If the first two films in The Bloodthirsty Trilogy play like half-remembered dreams, then Evil of Dracula is made of something more lucid, perhaps like a daydream grown out of control. More straightforward and schlockier than its predecessors, this trilogy capper is largely swept up by the same impulses that drove Hammer’s late-era turn towards similarly minded sleaze. Its setup perhaps reveals just about all you need to know in this regards, as Yamamoto turns the audience into complicit peeping toms spying on a girls’ boarding school under siege by a dark, vampiric conspiracy. Our audience surrogate is Shiraki (Toshio Kurosawa), a newly hired professor at this remote school. His—and by proxy, our—first impression of the gig is thrown for a loop when he learns his superior’s (Shin Kishida, whose recurring presence immediately sounds alarms) wife has recently died in a car accident, a revelation that’s dropped on his plate when he’s literally en route to the man’s house.
Things only grow more awkward when the principal greets him and answers his condolences with the disclosure that his wife’s body is currently resting in the cellar, per local custom. The principal drops a bigger bombshell when he informs Shiraki that he’s set to take over his post and will soon run the school, sending the newbie hurtling down a rabbit hole to uncover the grim inner-workings of the place. His curiosity is almost immediately rewarded when he lurks through the principal’s house later that evening, compelled by the sound of a woman’s singing. After encountering a girl in a negligee, he wakes up in his bed and shakes the entire, bizarre experience off as a dream—at least until he actually visits the school and discovers something evil is terrorizing its students.
Evil of Dracula mostly dispenses with the mystery approach; rather than have Shiraki slowly uncover the lore behind the bloodsucker’s presence, the screenplay has a knowledgeable co-worker describe a local, centuries old legend involving a shipwrecked European priest that was forced to renounce his god and wander a barren desert before developing a thirst for human blood. Shades of Jodorowsky color this tremendous flashback sequence with expansive, harshly-lit desert vistas and an odd, hallucinatory vibe that recaptures the dreamy sublimity of the previous films in the trilogy.
Unlike those films, Evil of Dracula otherwise feels of its time, particularly in the way it seeks to transplant the vampire mythos to contemporary times. Where Vampire Doll and Lake of Dracula feel like dispatches from a timeless nether-realm, Evil is swinging with 70s kink and swagger. Perhaps taking its cue from the likes of Dracula A.D. 1972, it carries itself with a jangly, jazzy energy and largely dispenses with any pretenses. It’s not exactly less artful since Yamamoto’s canvas is as vibrant and polished as ever; it is, perhaps, a bit less tactful, though, since he fills those frames with more violence and gratuitous nudity. Hardly surprising considering the film literally involves a cabal of vampires preying on young, often-scantily clad girls (and this is to say nothing of Shiraki and the other professors’ tendency to hit on the students), but it certainly puts Evil on a different, scummier sort of plane.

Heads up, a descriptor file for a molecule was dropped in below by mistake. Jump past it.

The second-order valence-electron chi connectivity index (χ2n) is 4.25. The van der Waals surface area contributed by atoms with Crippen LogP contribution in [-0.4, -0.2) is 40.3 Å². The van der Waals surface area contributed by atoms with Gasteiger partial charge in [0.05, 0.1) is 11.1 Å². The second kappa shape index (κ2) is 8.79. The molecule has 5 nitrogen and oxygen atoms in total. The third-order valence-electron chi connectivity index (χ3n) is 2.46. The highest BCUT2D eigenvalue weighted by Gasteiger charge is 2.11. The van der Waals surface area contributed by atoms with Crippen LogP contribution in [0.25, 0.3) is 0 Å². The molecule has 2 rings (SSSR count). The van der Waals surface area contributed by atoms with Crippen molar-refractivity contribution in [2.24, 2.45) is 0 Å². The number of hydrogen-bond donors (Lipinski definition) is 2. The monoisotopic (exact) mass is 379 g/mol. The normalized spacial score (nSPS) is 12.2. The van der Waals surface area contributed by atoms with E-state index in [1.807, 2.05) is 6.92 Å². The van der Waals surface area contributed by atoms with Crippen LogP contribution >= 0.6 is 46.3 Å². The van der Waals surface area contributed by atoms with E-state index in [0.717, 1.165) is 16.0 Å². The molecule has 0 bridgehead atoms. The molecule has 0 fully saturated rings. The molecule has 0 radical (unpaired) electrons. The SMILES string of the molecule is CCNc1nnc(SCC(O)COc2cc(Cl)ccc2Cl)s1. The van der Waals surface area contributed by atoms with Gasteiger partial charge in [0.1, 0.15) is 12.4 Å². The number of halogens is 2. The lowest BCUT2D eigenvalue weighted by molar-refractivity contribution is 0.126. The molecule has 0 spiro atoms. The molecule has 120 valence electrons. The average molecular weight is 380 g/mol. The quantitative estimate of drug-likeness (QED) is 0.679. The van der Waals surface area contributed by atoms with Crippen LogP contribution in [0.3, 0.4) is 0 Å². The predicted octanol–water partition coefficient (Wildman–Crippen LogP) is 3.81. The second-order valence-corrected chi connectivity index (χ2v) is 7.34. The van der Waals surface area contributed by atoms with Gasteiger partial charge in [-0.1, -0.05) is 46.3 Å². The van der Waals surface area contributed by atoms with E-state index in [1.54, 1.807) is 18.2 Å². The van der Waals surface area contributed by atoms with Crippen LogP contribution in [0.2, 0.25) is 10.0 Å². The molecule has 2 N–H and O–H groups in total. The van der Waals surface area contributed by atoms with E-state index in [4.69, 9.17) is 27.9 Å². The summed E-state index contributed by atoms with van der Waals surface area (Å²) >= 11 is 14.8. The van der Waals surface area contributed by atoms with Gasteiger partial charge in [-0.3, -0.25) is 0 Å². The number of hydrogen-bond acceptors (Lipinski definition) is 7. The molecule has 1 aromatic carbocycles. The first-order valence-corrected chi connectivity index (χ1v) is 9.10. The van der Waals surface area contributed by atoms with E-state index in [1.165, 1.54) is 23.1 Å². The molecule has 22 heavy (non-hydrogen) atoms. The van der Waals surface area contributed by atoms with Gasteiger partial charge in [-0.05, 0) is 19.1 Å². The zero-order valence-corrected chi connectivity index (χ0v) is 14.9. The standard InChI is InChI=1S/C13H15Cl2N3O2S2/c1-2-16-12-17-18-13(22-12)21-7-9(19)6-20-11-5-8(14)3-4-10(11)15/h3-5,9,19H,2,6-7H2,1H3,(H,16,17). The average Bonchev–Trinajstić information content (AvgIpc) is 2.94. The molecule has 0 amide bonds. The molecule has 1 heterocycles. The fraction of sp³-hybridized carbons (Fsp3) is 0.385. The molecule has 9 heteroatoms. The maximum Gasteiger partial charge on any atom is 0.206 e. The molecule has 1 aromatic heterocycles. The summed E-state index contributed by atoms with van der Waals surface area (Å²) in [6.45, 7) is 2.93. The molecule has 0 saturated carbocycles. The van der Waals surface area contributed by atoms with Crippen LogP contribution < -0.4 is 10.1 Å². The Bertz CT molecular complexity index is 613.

Not that this is a criticism, mind you: on the contrary, Evil of Dracula makes for a nice come-down from the more ethereal efforts preceding it. Even though it’s the longest of the three, it feels like the most brisk, as the screenplay bounds from once action-packed incident to the next. Even the expository downtime conjures up just enough intrigue surrounding the increasingly lurid conspiracy Shiraki uncovers. Colorful characters—like a professor that’s obsessed with French poetry and a former employee institutionalized in a nearby asylum—accompany multiple vampires, giving this one the most vivid assortment of the trio. Naturally, it also results in a fairly constant barrage of carnage, with each encounter proving to be more blood-soaked than the last. Once you arrive at the literally face-melting climactic gore display—in which the camera captures flesh decaying via time lapse photography—there’s little doubt that Evil of Dracula mostly panders to the grindhouse crowd, making it a raucous, rousing finale to an otherwise phantasmagoric set of films.
The Bloodthirsty Trilogy arrives with its three films spread out over two discs, with the latter two sharing space on the second Blu-ray. Each film is magnificently restored, allowing them to sparkle in all their vibrant, Tohoscope glory. Special features are understandably a bit sparse, what with these films being over 40 years old and obscure to boot: trailers for the films appear alongside Jasper Sharp’s liner notes and a 16-minute on-screen interview with Kim Newman, both of which do a fine job in contextualizing The Bloodthirsty Trilogy’s place among the rash of worldwide vampire movies in the 70s. Newman also offers some scattered thoughts on the films, at one point referring to them as nice little films, minor efforts if you will, a sentiment with which I must respectfully disagree. After waiting for over a decade to finally see them, I was astounded that each one delivered on its tremendous promise. It’s not every weekend that you’re able to take in three films that register as instant favorites, which puts Arrow’s edition squarely in the conversation of the year’s most crucial releases. The Bloodthirsty Trilogy will easily become staples, particularly around Halloween, when all three will be prime candidates for any horror-thon. Bestowing a higher praise may not be possible around these parts.